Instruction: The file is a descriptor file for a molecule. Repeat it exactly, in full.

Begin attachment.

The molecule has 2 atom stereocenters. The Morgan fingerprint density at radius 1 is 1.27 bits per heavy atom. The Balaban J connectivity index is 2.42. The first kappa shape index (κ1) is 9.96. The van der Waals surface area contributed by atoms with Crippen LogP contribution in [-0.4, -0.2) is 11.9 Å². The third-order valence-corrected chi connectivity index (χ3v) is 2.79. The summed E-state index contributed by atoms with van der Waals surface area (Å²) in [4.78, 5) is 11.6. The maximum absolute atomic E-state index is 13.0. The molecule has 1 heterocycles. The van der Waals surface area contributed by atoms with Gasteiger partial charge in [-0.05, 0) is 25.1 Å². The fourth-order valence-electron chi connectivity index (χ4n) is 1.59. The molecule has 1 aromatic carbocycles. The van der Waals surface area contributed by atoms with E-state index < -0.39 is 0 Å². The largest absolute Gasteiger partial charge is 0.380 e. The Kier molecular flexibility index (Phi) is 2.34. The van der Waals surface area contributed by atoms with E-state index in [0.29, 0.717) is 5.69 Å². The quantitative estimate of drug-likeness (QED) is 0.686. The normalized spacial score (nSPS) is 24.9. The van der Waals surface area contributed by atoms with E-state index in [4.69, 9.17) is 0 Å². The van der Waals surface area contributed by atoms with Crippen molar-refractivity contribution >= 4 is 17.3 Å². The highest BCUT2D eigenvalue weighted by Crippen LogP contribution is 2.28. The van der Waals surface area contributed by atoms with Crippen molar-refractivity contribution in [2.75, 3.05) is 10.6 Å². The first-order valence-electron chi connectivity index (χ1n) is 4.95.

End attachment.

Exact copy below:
The molecule has 2 atom stereocenters. The Morgan fingerprint density at radius 1 is 1.27 bits per heavy atom. The Balaban J connectivity index is 2.42. The first kappa shape index (κ1) is 9.96. The van der Waals surface area contributed by atoms with Crippen LogP contribution in [-0.4, -0.2) is 11.9 Å². The third-order valence-corrected chi connectivity index (χ3v) is 2.79. The summed E-state index contributed by atoms with van der Waals surface area (Å²) in [4.78, 5) is 11.6. The maximum absolute atomic E-state index is 13.0. The molecule has 1 heterocycles. The van der Waals surface area contributed by atoms with Gasteiger partial charge in [-0.05, 0) is 25.1 Å². The fourth-order valence-electron chi connectivity index (χ4n) is 1.59. The molecule has 1 aromatic carbocycles. The van der Waals surface area contributed by atoms with E-state index < -0.39 is 0 Å². The largest absolute Gasteiger partial charge is 0.380 e. The Kier molecular flexibility index (Phi) is 2.34. The van der Waals surface area contributed by atoms with E-state index in [0.29, 0.717) is 5.69 Å². The quantitative estimate of drug-likeness (QED) is 0.686. The normalized spacial score (nSPS) is 24.9. The van der Waals surface area contributed by atoms with E-state index in [4.69, 9.17) is 0 Å². The van der Waals surface area contributed by atoms with Crippen molar-refractivity contribution >= 4 is 17.3 Å². The highest BCUT2D eigenvalue weighted by Crippen LogP contribution is 2.28. The van der Waals surface area contributed by atoms with Crippen molar-refractivity contribution in [2.75, 3.05) is 10.6 Å². The first-order valence-electron chi connectivity index (χ1n) is 4.95.